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Transport technology can clean up London’s air - but Mayor must grab opportunity

Transport technology can clean up London’s air - but Mayor must grab opportunity

London Mayor Sadiq Khan must “seize the opportunity” offered by new shared transport, such as car clubs, and digital technology to overcome London’s transport problems, according to a new report by the IPPR think tank.  

Called ‘Crossroads - Choosing a Future for London’s Transport in the Digital Age’, the report argues that London is at a crossroads between two futures. One where the transport network is increasingly gridlocked, the air grows “ever dirtier” and the cost of accessing good transport increases. Or one where the best of digital technology is used to reduce journeys and air pollution, opening up new opportunities to make London a more attractive place to live.

New private hire technology like Uber and new delivery patterns driven by companies like Amazon are just a “first glimpse of the size of the revolution that digital technologies will unleash on London’s transport system”, according to IPPR.  

It believes future technologies, such as autonomous vehicles and Mobility as Service platforms, promise “even bigger and more rapid change”.  

The report suggests:
Car clubs, like DriveNow and Zipcar, should be a key part of the Mayor’s vision for London’s transport system and it suggests the Mayor’s Transport Strategy should include measures for how car clubs can help achieve key transport objectives.
Developing an explicit framework for new travel markets, in collaboration with operators of new transport services such as flexible car clubs and demand-responsive taxi services.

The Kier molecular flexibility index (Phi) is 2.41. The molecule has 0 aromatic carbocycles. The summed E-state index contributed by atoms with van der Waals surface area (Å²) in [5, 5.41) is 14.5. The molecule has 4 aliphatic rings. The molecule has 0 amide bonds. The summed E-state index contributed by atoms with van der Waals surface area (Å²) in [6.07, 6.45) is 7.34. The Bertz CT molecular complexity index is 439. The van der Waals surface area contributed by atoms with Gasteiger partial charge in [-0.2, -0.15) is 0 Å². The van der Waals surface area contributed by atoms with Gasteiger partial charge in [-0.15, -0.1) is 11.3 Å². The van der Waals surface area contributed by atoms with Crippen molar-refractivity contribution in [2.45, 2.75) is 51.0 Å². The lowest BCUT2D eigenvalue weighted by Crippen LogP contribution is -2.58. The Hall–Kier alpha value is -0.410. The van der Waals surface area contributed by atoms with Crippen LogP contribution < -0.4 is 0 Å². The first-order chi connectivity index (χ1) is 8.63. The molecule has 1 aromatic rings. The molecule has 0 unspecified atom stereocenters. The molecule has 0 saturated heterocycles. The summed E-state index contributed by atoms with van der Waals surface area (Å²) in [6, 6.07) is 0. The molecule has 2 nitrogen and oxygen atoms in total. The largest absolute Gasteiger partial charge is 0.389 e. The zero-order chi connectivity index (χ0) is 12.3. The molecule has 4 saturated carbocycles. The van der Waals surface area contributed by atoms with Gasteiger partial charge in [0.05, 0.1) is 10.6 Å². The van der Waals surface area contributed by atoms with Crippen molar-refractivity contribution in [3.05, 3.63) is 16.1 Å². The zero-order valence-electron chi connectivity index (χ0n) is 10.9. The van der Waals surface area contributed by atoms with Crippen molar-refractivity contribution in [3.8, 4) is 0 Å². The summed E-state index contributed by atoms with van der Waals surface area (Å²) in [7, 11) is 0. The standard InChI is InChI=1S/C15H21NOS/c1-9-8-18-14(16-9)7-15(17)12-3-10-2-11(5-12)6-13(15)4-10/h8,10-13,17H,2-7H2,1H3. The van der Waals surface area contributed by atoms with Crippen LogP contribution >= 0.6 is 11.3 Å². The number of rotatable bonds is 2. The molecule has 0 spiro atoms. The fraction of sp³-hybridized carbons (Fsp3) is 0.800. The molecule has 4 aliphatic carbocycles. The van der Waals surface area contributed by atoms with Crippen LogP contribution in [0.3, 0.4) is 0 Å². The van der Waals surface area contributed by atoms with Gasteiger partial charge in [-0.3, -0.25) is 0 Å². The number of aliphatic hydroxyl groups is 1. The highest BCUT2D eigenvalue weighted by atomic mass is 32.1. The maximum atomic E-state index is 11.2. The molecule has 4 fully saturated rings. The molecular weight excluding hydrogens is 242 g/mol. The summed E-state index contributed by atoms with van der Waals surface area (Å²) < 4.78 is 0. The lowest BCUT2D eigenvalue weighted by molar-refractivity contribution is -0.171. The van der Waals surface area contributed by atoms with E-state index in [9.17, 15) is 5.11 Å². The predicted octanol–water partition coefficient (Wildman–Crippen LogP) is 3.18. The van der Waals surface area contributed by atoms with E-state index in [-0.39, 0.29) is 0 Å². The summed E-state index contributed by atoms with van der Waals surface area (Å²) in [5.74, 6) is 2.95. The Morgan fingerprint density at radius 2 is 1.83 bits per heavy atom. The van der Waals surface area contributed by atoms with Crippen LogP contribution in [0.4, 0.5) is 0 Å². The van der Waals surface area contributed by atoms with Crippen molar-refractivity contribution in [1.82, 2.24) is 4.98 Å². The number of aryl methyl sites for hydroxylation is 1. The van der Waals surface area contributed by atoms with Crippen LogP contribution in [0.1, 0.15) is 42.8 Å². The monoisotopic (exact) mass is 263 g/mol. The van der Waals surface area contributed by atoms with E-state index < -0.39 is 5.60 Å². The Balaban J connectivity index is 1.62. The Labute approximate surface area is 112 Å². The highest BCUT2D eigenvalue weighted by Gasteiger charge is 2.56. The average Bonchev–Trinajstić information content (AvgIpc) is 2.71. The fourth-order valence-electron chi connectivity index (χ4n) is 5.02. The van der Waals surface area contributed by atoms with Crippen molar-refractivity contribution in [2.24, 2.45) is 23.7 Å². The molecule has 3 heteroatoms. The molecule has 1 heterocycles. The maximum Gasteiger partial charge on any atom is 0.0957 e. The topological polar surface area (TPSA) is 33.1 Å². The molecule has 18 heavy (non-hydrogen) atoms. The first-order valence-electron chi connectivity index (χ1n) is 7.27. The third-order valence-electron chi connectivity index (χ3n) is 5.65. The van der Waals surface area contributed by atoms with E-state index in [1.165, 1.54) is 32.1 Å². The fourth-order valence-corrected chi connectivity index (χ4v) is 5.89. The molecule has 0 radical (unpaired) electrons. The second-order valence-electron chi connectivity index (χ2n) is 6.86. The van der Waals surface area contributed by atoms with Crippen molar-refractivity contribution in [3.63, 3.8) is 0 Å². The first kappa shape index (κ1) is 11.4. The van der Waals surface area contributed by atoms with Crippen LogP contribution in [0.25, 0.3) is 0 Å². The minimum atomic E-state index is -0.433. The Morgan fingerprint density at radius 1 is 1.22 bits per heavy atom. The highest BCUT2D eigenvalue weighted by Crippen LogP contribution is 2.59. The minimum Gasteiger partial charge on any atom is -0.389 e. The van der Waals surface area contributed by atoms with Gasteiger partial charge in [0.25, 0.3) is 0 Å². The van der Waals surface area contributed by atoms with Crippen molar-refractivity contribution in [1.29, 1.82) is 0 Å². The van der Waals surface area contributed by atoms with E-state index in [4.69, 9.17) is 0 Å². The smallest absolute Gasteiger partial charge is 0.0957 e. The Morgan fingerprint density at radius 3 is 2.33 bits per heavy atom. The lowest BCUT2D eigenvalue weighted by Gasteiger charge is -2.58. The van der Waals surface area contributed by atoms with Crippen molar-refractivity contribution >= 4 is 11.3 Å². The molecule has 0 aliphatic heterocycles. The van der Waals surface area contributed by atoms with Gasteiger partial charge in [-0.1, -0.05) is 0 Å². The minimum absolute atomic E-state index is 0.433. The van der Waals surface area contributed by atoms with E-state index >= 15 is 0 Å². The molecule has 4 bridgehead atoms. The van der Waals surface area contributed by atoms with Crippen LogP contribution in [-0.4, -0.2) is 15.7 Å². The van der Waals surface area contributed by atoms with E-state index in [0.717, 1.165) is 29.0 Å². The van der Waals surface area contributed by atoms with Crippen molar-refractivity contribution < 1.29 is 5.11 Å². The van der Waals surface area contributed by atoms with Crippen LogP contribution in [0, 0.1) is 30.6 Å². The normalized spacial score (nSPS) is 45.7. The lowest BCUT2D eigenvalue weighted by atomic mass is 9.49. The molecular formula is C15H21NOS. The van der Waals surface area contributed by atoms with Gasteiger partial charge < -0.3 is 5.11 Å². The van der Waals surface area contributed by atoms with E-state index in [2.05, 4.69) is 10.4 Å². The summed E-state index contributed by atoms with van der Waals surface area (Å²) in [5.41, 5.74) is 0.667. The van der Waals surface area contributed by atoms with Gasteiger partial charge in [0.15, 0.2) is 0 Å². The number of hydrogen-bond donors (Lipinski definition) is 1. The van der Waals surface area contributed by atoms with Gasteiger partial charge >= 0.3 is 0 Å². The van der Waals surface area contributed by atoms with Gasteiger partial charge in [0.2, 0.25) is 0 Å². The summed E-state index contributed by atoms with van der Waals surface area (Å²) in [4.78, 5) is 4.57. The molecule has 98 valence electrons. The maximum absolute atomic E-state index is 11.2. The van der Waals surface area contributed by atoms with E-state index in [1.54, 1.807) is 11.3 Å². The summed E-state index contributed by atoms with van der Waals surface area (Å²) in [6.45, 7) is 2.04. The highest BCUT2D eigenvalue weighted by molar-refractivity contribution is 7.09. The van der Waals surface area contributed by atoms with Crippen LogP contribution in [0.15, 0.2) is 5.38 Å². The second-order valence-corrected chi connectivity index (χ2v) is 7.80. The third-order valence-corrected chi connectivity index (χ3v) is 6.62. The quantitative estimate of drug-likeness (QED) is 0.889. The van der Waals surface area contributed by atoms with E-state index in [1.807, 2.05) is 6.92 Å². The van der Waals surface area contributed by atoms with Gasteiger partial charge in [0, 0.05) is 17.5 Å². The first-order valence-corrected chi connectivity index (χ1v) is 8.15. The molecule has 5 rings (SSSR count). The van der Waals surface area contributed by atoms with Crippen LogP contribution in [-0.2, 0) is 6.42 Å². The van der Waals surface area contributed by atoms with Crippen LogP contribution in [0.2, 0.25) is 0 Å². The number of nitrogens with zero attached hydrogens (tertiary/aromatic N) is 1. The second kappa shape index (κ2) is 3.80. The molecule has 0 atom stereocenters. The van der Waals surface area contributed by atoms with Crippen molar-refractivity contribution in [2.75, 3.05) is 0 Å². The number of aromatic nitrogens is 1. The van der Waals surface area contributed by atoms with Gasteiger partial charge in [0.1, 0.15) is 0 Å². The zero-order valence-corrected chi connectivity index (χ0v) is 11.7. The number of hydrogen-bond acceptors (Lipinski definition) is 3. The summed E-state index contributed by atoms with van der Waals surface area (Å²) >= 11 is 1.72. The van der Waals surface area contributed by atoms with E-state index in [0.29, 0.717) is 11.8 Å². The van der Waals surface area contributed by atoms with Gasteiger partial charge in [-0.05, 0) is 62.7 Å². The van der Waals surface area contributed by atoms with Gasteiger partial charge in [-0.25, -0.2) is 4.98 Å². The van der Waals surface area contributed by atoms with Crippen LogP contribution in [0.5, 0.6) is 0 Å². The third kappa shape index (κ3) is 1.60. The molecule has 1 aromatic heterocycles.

Transport for London (TfL) and boroughs should work with operators to develop borough-by-borough agreements to enable car club development. ·         Setting out the positive outcomes for the transport system, and how each new service and mode can contribute to support the uptake of more sustainable travel.          
Making TfL the central hub for travel data in London to help target areas in need of more efficient means of transport and create a more equal transport system as a whole.
Appointing a chief digital officer for London who anticipates the potential impacts of digital technologies and ensures the London government takes action on these to modernise the city’s transport system.

Laurie Laybourn-Langton, IPPR research fellow, said: “London is on the cusp of major changes to the way people move around the city. Shared transport and digital technology have the potential to drive positive transport outcomes and overcome London’s transport difficulties, thereby improving the city’s spaces and Londoner’s lives.

“Public intervention is required to realise these ends, and a window of opportunity currently exists in which action can and must be taken by London’s government. When this window closes, it will significantly increase the chances of a negative path dependence upon which technology will worsen existing problems, such as air pollution and congestion, and create new ones.  

“Therefore, the Mayor should incorporate a vision for new transport technologies into the Transport Strategy. If defined by a clear set of objectives for London’s overall transport network and a framework through which it can be achieved, this vision can deliver a more sustainable, accessible and active London transport system.” ·         The report can be accessed at: http://www.ippr.org/publications/crossroads-choosing-a-future-for-londons-transport